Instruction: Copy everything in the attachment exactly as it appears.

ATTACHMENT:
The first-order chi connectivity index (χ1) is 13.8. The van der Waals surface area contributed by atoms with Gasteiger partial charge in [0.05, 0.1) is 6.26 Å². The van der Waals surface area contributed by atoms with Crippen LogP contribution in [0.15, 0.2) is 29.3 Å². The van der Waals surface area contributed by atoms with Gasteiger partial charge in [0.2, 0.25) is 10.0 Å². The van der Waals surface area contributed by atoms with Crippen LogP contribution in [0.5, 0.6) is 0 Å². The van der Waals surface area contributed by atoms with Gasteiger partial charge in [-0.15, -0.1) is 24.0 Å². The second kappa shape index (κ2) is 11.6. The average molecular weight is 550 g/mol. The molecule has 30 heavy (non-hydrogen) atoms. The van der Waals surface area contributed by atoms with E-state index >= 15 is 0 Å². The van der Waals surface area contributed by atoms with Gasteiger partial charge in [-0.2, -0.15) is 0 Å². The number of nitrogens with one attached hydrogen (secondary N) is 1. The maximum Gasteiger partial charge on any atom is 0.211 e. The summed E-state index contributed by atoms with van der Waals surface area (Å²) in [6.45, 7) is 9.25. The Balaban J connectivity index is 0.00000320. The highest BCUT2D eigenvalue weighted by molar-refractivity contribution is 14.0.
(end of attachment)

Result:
The first-order chi connectivity index (χ1) is 13.8. The van der Waals surface area contributed by atoms with Gasteiger partial charge in [0.05, 0.1) is 6.26 Å². The van der Waals surface area contributed by atoms with Crippen LogP contribution in [0.15, 0.2) is 29.3 Å². The van der Waals surface area contributed by atoms with Gasteiger partial charge in [0.2, 0.25) is 10.0 Å². The van der Waals surface area contributed by atoms with Crippen LogP contribution in [0.5, 0.6) is 0 Å². The van der Waals surface area contributed by atoms with Gasteiger partial charge in [-0.15, -0.1) is 24.0 Å². The second kappa shape index (κ2) is 11.6. The average molecular weight is 550 g/mol. The molecule has 30 heavy (non-hydrogen) atoms. The van der Waals surface area contributed by atoms with E-state index >= 15 is 0 Å². The van der Waals surface area contributed by atoms with Gasteiger partial charge in [-0.2, -0.15) is 0 Å². The number of nitrogens with one attached hydrogen (secondary N) is 1. The maximum Gasteiger partial charge on any atom is 0.211 e. The summed E-state index contributed by atoms with van der Waals surface area (Å²) in [6.45, 7) is 9.25. The Balaban J connectivity index is 0.00000320. The highest BCUT2D eigenvalue weighted by molar-refractivity contribution is 14.0.